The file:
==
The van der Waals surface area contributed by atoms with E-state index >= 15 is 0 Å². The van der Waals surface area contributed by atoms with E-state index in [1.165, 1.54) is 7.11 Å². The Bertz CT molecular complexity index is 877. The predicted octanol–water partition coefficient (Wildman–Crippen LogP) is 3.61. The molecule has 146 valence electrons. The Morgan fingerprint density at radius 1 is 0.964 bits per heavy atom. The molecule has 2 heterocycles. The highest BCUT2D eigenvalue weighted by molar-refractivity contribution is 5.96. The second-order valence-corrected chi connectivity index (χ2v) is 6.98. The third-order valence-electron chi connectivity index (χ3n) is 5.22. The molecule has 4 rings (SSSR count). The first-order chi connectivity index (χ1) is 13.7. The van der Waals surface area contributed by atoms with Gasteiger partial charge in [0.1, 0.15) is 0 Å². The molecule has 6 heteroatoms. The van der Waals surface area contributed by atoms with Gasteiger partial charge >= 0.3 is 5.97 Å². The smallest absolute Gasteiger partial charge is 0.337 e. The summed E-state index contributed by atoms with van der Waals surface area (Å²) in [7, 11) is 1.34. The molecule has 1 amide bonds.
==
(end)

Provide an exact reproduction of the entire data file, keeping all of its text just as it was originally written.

The van der Waals surface area contributed by atoms with E-state index >= 15 is 0 Å². The van der Waals surface area contributed by atoms with E-state index in [1.165, 1.54) is 7.11 Å². The Bertz CT molecular complexity index is 877. The predicted octanol–water partition coefficient (Wildman–Crippen LogP) is 3.61. The molecule has 146 valence electrons. The Morgan fingerprint density at radius 1 is 0.964 bits per heavy atom. The molecule has 2 heterocycles. The highest BCUT2D eigenvalue weighted by molar-refractivity contribution is 5.96. The second-order valence-corrected chi connectivity index (χ2v) is 6.98. The third-order valence-electron chi connectivity index (χ3n) is 5.22. The molecule has 4 rings (SSSR count). The first-order chi connectivity index (χ1) is 13.7. The van der Waals surface area contributed by atoms with Gasteiger partial charge in [0.1, 0.15) is 0 Å². The molecule has 6 heteroatoms. The van der Waals surface area contributed by atoms with Gasteiger partial charge >= 0.3 is 5.97 Å². The smallest absolute Gasteiger partial charge is 0.337 e. The summed E-state index contributed by atoms with van der Waals surface area (Å²) in [7, 11) is 1.34. The molecule has 1 amide bonds.